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Designer to know: Philippe Malouin

The Property Addict / Architecture & Design

Feb 12 2016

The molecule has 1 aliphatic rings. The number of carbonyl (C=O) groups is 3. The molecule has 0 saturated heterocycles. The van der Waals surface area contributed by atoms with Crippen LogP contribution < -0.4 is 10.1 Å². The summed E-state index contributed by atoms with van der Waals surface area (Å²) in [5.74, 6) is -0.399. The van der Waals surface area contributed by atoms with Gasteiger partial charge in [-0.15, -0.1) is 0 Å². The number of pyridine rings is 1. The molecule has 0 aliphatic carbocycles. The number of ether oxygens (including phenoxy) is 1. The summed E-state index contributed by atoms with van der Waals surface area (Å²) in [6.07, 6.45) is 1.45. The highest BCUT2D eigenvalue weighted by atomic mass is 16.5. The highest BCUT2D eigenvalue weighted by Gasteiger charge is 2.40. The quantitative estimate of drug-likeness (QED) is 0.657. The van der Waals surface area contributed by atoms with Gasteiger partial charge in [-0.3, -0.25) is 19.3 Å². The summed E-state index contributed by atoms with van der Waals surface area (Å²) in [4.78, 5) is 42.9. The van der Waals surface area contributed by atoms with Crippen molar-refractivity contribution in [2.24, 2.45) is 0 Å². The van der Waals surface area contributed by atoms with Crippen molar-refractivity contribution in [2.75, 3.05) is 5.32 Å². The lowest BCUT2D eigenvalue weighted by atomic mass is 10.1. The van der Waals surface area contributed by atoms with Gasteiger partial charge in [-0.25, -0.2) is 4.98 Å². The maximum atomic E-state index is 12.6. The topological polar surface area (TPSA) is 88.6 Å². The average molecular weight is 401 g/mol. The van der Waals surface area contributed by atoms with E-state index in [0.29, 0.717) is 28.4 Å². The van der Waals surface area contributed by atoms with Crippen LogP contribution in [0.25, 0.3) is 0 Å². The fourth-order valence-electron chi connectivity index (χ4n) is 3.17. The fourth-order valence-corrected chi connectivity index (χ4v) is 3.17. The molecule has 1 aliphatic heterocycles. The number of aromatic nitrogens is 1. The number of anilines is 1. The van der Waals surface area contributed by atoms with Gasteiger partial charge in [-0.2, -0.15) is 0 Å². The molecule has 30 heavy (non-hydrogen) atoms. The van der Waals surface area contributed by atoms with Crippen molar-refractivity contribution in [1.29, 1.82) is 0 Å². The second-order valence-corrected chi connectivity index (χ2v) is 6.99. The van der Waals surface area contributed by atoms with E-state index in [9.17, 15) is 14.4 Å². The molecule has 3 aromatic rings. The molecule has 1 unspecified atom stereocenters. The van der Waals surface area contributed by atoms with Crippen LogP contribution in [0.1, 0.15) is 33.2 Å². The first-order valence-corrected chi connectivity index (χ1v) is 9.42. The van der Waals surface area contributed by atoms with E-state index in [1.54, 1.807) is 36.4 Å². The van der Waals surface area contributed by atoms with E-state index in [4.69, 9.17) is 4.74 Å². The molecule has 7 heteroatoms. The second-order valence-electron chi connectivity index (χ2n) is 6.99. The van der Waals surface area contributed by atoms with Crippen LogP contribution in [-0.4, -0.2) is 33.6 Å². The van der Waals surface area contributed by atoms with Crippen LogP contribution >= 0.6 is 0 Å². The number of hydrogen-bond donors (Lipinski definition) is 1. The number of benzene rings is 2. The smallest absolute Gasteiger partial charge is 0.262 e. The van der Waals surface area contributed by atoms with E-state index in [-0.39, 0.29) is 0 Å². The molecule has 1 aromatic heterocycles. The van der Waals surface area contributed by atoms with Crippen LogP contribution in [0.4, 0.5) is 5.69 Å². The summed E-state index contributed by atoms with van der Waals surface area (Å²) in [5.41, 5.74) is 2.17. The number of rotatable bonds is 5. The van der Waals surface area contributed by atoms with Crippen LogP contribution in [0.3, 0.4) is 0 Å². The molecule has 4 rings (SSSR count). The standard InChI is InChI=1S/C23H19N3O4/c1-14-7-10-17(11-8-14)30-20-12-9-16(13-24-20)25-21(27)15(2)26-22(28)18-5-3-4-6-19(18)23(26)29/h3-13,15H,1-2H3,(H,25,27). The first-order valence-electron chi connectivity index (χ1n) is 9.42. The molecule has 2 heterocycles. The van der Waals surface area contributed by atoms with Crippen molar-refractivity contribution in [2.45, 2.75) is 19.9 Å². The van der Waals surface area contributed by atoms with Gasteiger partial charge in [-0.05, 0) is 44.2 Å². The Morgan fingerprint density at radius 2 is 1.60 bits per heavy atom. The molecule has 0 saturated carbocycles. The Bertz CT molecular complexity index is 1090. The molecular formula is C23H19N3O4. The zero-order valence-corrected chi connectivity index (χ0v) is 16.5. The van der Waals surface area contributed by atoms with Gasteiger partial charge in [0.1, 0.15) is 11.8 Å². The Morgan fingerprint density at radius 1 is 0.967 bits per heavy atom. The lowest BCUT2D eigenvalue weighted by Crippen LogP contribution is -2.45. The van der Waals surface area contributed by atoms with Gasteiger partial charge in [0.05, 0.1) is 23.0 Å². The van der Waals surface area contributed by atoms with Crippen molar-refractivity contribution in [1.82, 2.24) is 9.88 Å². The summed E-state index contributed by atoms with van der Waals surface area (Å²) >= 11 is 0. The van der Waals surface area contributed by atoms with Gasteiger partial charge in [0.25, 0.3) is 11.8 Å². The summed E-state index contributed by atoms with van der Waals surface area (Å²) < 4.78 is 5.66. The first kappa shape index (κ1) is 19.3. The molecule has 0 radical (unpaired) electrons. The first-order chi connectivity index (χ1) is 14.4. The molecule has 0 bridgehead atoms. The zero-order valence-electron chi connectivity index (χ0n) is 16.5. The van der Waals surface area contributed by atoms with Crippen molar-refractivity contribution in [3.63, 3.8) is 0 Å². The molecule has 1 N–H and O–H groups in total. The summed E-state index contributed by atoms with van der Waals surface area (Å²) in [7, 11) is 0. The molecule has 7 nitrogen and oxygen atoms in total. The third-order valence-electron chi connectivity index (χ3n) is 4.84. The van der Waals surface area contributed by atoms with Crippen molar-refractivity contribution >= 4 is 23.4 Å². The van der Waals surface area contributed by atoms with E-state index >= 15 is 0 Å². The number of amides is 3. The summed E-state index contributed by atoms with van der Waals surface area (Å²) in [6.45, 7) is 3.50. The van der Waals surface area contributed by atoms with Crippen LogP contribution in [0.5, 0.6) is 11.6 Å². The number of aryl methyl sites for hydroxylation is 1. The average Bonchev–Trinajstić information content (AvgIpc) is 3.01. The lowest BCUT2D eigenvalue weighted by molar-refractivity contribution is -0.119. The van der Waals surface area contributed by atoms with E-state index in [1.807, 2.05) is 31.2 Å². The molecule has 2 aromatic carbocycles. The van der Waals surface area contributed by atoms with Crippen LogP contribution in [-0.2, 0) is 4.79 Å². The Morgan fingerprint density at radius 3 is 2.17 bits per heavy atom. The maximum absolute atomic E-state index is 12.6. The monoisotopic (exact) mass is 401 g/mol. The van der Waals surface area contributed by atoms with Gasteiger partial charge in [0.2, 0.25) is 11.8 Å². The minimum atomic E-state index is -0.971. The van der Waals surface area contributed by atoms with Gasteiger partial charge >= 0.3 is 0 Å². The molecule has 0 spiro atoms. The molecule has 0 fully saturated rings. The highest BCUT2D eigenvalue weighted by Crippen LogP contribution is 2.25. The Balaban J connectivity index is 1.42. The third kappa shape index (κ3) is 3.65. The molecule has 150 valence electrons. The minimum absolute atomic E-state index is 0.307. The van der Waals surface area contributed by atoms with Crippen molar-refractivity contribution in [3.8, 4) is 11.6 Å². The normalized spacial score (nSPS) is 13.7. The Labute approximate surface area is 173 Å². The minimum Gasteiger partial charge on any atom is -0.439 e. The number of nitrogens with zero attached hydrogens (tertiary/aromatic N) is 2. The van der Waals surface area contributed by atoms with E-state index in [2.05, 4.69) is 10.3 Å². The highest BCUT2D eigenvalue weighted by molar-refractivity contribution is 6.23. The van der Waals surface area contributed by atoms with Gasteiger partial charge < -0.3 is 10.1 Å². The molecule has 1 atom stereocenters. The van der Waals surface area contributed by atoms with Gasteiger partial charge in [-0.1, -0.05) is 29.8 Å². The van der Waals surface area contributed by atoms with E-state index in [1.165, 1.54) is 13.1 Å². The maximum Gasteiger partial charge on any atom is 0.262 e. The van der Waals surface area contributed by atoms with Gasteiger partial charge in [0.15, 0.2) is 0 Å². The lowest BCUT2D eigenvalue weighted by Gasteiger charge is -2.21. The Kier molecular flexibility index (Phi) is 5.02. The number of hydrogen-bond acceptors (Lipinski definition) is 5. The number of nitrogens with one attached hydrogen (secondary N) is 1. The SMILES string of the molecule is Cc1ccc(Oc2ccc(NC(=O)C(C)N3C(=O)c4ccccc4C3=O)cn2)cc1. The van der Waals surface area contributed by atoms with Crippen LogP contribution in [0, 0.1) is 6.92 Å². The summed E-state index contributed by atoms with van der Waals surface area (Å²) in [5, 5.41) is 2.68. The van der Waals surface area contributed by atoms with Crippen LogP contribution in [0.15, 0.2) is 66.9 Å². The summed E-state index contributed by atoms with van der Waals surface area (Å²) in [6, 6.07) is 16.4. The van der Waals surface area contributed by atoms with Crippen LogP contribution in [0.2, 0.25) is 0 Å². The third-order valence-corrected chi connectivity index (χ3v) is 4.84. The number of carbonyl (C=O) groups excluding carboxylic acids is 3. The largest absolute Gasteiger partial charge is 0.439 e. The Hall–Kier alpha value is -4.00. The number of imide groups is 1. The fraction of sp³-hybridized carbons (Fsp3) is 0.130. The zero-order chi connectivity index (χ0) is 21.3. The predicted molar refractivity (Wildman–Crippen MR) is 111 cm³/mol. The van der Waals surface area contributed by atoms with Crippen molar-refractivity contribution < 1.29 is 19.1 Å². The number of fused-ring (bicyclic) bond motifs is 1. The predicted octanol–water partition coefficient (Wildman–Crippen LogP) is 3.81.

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By Fiona McCarthy Designer Philippe Malouin is a master at conjuring beautiful objects from unusual sources. Philippe Malouin's design philosophy goes something like this: "The role of the designer these days is stepping into a role within industry and within brands that aren't usually associated with design, and finding ways to show their products in a different light, so as to change perception and do something more dynamic." A rising star and unconventional thinker in the interiors world, the Canadian-born London designer dazzled Milan Design Week last year with an unexpected take on showcasing Caesarstone. He used it to create oversized plant pots and an interactive installation of swings, set in a line amid the gilded magnificence of the PALAZZO Serbelloni's main hall, each seat "¨cut from a different variation of the engineered quartz stone. Malouin is especially proud of the planters because they encapsulate all he stands for. "Through lots of hand-making and sculpting, experimenting and playing, but adapted to mass production, we're good at doing something that doesn't look like it could be industrialised," he says of his practice, established in 2009. The Caesarstone project was special, too, because the whole studio decamped to the south of France for a month and a half to be close to the source of the stone. "To come up with something new we needed to push our exploration of the material so we needed it "¨at our fingertips," he says. This dedication to thinking outside the box has stood the Tom Dixon protà ©gà © in good stead. His diverse portfolio includes the space-saving, flat-folding "Ë?Hanger' chair for Umbra Shift, originally designed while he was studying at the Design Academy Eindhoven in the Netherlands; the "Ë?Hardie' stools, commissioned by Dutch textile company Kvadrat as part of its Hallingdal 65 exhibition curated by Ilse Crawford, in which the fabric (rather than steel or timber) forms the frame of the stool; and the LED-driven "Ë?Daylights' lamp sculptures, inspired by plantation shutters, which mimic sunlight streaming through the slats. Malouin's love of playing with manual, low-tech techniques is evident in his east London studio, a treasure trove of building and carpentry tools. His background in industrial design, which he studied in Montreal and Paris before graduating from Eindhoven, "¨is echoed in the "Ë?Dunes' slip-cast tableware he designed with the UK's 1882 Ltd "â? an offshoot of the 134-year-old Johnson Brothers potteries "â? and recently included in the What Is Luxury? exhibition at the V&A. Malouin created the plates using a DIY analogue 3-D printer, pouring sugar through a funnel positioned over a cylinder spinning on a slowly revolving turntable to form moulds. These were then cast in plaster, which 1882 Ltd produced in bone china. Retaining the sugar's grainy texture, each final piece is unique. It's the simple practicality of being able "¨to transform the way he works into producible pieces that makes Malouin one to watch. He has traversed the worlds of art installation "â? Loop, the undulating sculpture he made from recycled shipping pallets, hangs in Bloomberg's London HQ "â? and product design "â? other clients have included Swarovski, Artek and Established & Sons. He has also lectured with Sarah van Gameren at the Royal College of Arts for the past three years. "Is it art? Is it design? Does it need a label?" he muses. "There's room for everything. I just prefer mine to be usable, but how I get there doesn't have to start with an industrialised process." The endless hours he puts into exploring and challenging boundaries seems to know no limit. "First must always come design before process," he says. vogueliving P1 P2 P3 P4 P5 P6 P7 P8 P9 P91 P92 P93



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